Native American Student Association president devoted to improving health care for native people

Caleb King grew up in Alaska, where 50 percent of the United States' federally recognized Native American tribes reside. Now at Indiana University Bloomington, King is one of only about 50 native students on campus.

Caleb King marching on Indigenous Peoples Day
IU senior Caleb King worked with the Bloomington mayor's office to officially proclaim Oct. 8 Indigenous Peoples Day. Photo courtesy of Caleb King

But being part of a small minority on a large campus does not intimidate King; it empowers him. As president of the Native American Student Association and a member of the First Nations Educational and Cultural Center, King is an advocate for native students on campus. Last year, he worked with the Bloomington Office of the Mayor to officially proclaim Oct. 8 Indigenous Peoples Day.

Most recently, King was one of 50 students nationwide to receive the Udall Scholarship, a congressional award to college sophomores and juniors for leadership, public service, and commitment to issues related to Native American nations or to the environment. He is the first IU student in 10 years to receive the award.

"I'm unapologetic about identity, because it's not about the number of diverse students there are at the university -- it's about the number of diverse leaders," King said. "We are small group but a really loud group. Because of the genocide we have experienced, we have no option but to be loud."

The native community at IU is diverse within itself, according to King. Most students come from different tribes in different areas of the country. Some know very little about the history of their people, while others know almost as much as tribe elders.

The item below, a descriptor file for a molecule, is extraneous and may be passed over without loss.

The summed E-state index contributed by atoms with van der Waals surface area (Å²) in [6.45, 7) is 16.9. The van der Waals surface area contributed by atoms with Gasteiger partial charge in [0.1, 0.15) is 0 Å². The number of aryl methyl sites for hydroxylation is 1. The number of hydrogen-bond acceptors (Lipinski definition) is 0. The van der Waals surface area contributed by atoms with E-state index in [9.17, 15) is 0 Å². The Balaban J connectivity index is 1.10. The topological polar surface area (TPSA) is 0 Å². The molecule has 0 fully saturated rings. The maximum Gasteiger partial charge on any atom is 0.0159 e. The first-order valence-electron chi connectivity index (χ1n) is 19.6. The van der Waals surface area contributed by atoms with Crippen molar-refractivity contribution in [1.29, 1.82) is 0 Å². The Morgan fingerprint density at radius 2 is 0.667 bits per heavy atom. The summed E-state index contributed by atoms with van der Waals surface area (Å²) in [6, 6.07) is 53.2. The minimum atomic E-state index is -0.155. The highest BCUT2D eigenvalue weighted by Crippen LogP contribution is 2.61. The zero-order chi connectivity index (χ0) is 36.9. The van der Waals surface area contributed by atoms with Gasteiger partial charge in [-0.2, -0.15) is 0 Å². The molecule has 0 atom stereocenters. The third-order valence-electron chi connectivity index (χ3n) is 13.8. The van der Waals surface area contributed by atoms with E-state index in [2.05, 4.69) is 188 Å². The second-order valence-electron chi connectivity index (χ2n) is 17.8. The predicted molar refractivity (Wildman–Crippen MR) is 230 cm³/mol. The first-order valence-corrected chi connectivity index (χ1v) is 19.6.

Caleb King in the Netiz LabView print quality image
This summer, King is working in the Neitz Vision Lab at the University of Washington and is a teaching assistant for a program for minority students interested in health professions. Photo courtesy of Caleb King

King identifies as Sugpiaq and is a citizen of the Alaskan indigenous Seldovia Village Tribe. He moved to Bloomington to live with an aunt and uncle when he was 15, and when it came time to choose a university, he decided to stay. Though he applied to and was accepted by nearly 40 universities across the country, King said IU's prestige as a research university coupled with a generous financial aid package made his decision easy.

"Several other institutions had a 'you're lucky you got in' attitude, but IU instead made me feel like they were lucky they got me," he said.

King is studying neuroscience and plans to bring a focus on equity to the health care field. He said equity in health care requires practitioners to treat everyone with the same care in both physical treatment and empathy regardless of their identity. Through an internship at Hoosier Hills Food Bank that is part of his Cox Civic Scholarship, King has served people with diverse backgrounds -- an experience that he said will help him provide equitable care to diverse communities as a physician.

Through an internship in Seattle, Washington, this summer, King is finding that his academics have prepared him for success in the health care field as well. King is working in the Neitz Vision Lab at the University of Washington, researching the molecular biology of human retinas. He said he's been pleasantly surprised by how much of his coursework he's been able to apply in a real-world setting.

Caleb King with friends at the IU PowwowView print quality image
King attended the powwow hosted by the First Nations Edcuational and Cultural Center with fellow native students. Photo courtesy of Caleb King

In addition to working in the lab, King is also a teaching assistant for the Summer Health Professions Education Program, a program for minority students interested in health professions. He said that when he attended the program himself, it gave him a network of students who believed in one another; now he is eager to do the same for his organic chemistry students this summer.

After he graduates from IU, King plans to take a gap year before entering medical school. During that time, he hopes to return to Alaska and conduct research on suicidal thoughts in indigenous communities. Eventually, he plans to practice as a primary care physician in Alaska.

"I think it's important to ask ourselves why we are getting the degree we are getting," King said. "Who is it to serve, and why? Hopefully it's to serve others and not only ourselves."